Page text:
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For all its beauty, there are times I don’t like certain scenes. Some of the stuff with the sun rising or setting in the background, shots of the sky, it comes off as gaudy and overwrought instead of well put together in its complexity. In addition, Snyder overuses slow-motion to the point of agony. I get it, we want to slow down and let the eye catch on some blood, gore, and the impressive fighting skills of the Spartans against the massive Persian army. Overboard, Zack. Way overboard. It’s as if every minute (or less) we’re getting a shot slowed to a crawl, until finally it becomes all but ineffective.
Tyler Bates has gone on to do some good composing. He almost killed his career here, using unauthorized pieces of other scores including significant bits from the Shakespearean adaptation Titus. And funny enough, the whole score isn’t that impressive anyways. Since this film Bates has done genuinely nice work, including John Wick and Ti West’s The Sacrament. But a lot of this stuff here is generic. Others have said quite the opposite, that is really amps things up. Certain pieces work. Most of it just doesn’t feel up to par with the epic filmmaking attempts by Snyder. There’s a mixed-mashed sense to a lot of the composing here, which doesn’t end up coming together in the right manner. If Bates had stuck to one style instead of crossing from orchestral pieces into quasi-heavy metal riffs and thumping drum kits, the music would’ve probably complimented the action correctly and in turn intensified a lot of already loaded moments.
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This is a mediocre action film with historical fantasy weaving through its cracks; a 3-star piece of cinema. Zack Snyder tries best he can to elevate 300 into the realm of innovative action where work like The Matrix still reigns supreme. Not all is bad. The film has its moments. Lena Headey and Gerard Butler sell their characters well, their performances both fierce and emotional at the correct times. Outside of them and a couple of the other cast members (Rodrigo Santoro as Xerxes is damn solid and also fairly unnerving), nothing is any better than the sum of its parts.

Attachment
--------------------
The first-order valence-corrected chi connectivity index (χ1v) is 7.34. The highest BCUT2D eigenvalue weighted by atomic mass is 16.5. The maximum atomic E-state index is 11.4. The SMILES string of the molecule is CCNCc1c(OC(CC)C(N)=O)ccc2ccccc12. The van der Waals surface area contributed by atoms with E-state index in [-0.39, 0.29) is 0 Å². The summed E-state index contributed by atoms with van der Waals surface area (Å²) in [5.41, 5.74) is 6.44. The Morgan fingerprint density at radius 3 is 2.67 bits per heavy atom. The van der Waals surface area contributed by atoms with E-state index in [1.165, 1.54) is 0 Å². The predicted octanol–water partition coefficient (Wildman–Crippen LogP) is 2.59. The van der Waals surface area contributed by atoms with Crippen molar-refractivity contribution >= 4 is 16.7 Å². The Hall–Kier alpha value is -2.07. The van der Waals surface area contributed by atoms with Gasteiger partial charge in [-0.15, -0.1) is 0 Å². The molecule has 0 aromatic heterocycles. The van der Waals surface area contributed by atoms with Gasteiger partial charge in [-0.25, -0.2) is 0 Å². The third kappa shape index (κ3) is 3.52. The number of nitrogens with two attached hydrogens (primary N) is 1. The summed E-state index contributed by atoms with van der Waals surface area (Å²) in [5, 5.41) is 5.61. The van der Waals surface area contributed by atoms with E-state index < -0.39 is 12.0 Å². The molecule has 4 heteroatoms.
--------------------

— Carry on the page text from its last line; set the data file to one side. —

While some will hail this as a great achievement and an awesome bit of cinema post-2000, I’d take a lot of other movies in the past 16 years over this one. 300 is enough to satisfy a bit of hunger for action, a slice of history, some historical fantasy, too. Otherwise it is a run-of-the-mill movie with Snyder’s brash style laid over top. You can still have fun here, just don’t let anybody confuse you, and don’t get confused yourself – there are better movies out there in the same realm. Snyder isn’t some contemporary action genius, even if he keeps being handed massive amounts of money to make his middle of the road films.

Man Vs: Survivorman Meets Predator

Man Vs. 2015. Directed by Adam Massey. Screenplay by Thomas Michael.
Starring Chris Diamantopoulos, Chloe Bradt, Michael Cram, Kelly Fanson, Sam Kalilieh, Alex Karzis, Constantine Meglis, Drew Nelson, & Kate Ziegler.
Darius Films.
Unrated. 87 minutes.
Horror/Sci-Fi/Thriller

★★
POSTERWhen it comes to found footage, a film can often help itself by using a gimmick. Now, that does not always help. Although, sometimes the sub-genre is at its best when a film not only has a good story but also an interesting gimmick. The Poughkeepsie Tapes used found footage to explore the decades long trail of a demented serial killer. Afflicted tackles the vampire sub-genre within found footage framed by the world globetrotting trip of two lifelong buddies after one is diagnosed with a likely terminal illness. And the good ole Blair Witch Project had pretty much the first big, successful internet campaign mixed with a richly fleshed out fake mythology to propel it forward big time.
Man Vs. uses a premise I’ve long said would make for an interesting ride. With a main character whose job is very Les Stroud-like, and whose television series is quite the direct parallel to Survivorman, Adam Massey’s film is a creepy little flick. Some of the effects, specifically later in the film when we see what is in the woods with the main character, leave a lot to be desired. In fact, part of it is terrible CGI, the other parts equally terrible riff on Predator. But the suspense, the emotional journey of the protagonist, all the tension which builds up towards the conclusion, is every bit worth it. The pay off doesn’t fully cash the cheque this screenplay wrote for us. Still, Man Vs. does an interesting job with its premise, Chris Diamantopoulos carries the dramatic portion of the movie on his shoulders, as well as the fact there is a quiet atmosphere which will certainly give you a creep or two. Don’t expect the conclusion to offer much for what it stacks up going in, but enjoy what there is to find because it’s not all a waste. Though it borders on it.